Although both victims had graduated from the department’s training academy in the early 1970s, training records were only available from about 1985.

Equipment and Apparatus
There were approximately 70 fire fighters and 13 apparatus on scene during the 4th alarm response when the bell tower collapse occurred at 1213 hours. Additional units were dispatched in a 5th alarm; however, only those units directly involved in operations preceding the fatal events are discussed in the investigation section of this report.

The initial dispatch was at 0846 hours. Units and apparatus listed in order of arrival on the scene included:

First Alarm at 0846 Hours:

Second Alarm at 0900 Hours:

Third Alarm at 0911 Hours:

Fourth Alarm at 0931 Hours:

Fifth Alarm at 1214 Hours:

All fire fighters were equipped with a full array of bunker gear, portable radios and SCBAs with integrated personal alert safety system (PASS) devices.

At the time the fire occurred the weather was partly cloudy and cold with a temperature of approximately 25°F. During the fire, the wind was from the north-northwest and averaged 8-13 mph, with gusts of 22 mph.



Activities of fire fighters during the 1st Alarm (0845-0900 hours)

At 0845 hours, an alarm was received for an electrical fire at a church. The 1st Alarm assignment included three engine companies, a truck company, another engine company to serve as the RIT team, an acting Battalion Chief as the IC, a Battalion Chief as the Incident Safety Officer (ISO), a Mobile Air Truck used to fill SCBA air tanks and a Safety Unit that maintains command status and fire fighter accountability boards.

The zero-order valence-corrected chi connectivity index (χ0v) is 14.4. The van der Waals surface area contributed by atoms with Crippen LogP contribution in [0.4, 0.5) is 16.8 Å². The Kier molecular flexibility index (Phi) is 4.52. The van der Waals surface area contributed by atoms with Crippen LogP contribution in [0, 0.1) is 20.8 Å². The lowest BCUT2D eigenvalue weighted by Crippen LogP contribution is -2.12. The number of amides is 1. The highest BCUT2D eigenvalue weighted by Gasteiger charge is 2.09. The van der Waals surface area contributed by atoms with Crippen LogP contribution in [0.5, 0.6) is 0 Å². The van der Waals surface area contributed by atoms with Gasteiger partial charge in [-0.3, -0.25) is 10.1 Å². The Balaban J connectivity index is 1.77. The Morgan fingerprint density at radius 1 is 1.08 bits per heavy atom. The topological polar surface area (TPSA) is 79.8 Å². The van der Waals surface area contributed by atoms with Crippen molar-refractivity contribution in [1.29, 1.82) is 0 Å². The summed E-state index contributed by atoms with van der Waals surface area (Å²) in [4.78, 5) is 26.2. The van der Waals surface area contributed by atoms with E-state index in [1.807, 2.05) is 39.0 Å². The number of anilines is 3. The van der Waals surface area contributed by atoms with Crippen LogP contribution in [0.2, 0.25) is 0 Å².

Victim #1, a Battalion Chief, was dispatched on the 1st alarm as the ISO and arrived on scene at 0850 hours via a staff car. Since Victim #1 arrived on scene prior to the arrival of the acting Battalion Chief, he assumed Incident Command.

Engine 4 (E4) was the first company on scene at 0850 hours. The apparatus was positioned in front of the church and the crew reported seeing light to moderate smoke inside the church. The church pastor told the crew that the building had been evacuated and that the smoke was coming from the electrical room in the basement. The crew advanced a 1 ¾-in hand line through the front southeast entrance and down the stairs to the basement. Once in the basement, the crew was met with intense heat and thick black smoke. The crew could not see any flame but heard crackling sounds that they localized to the ceiling above them. The crew then attempted to open the ceiling, but heavy plaster and lathe construction hindered their efforts.

Truck 4 (T4) also arrived on scene at 0850 hours and positioned the apparatus in the parking lot. The crew was preparing to raise the aerial ladder to the roof and begin ventilation when the IC ordered them to open the floor on the first floor above the fire. Once on the first floor, the crew started using a chainsaw and immediately began to experience problems with the saw stalling. (Note: It is believed that the interior smoke conditions and a lack of oxygen caused the gas-powered saw to stall out rendering it unusable.) The crew switched to axes and started chopping the floor. The E4 crew could hear the axe strikes above them from the basement below.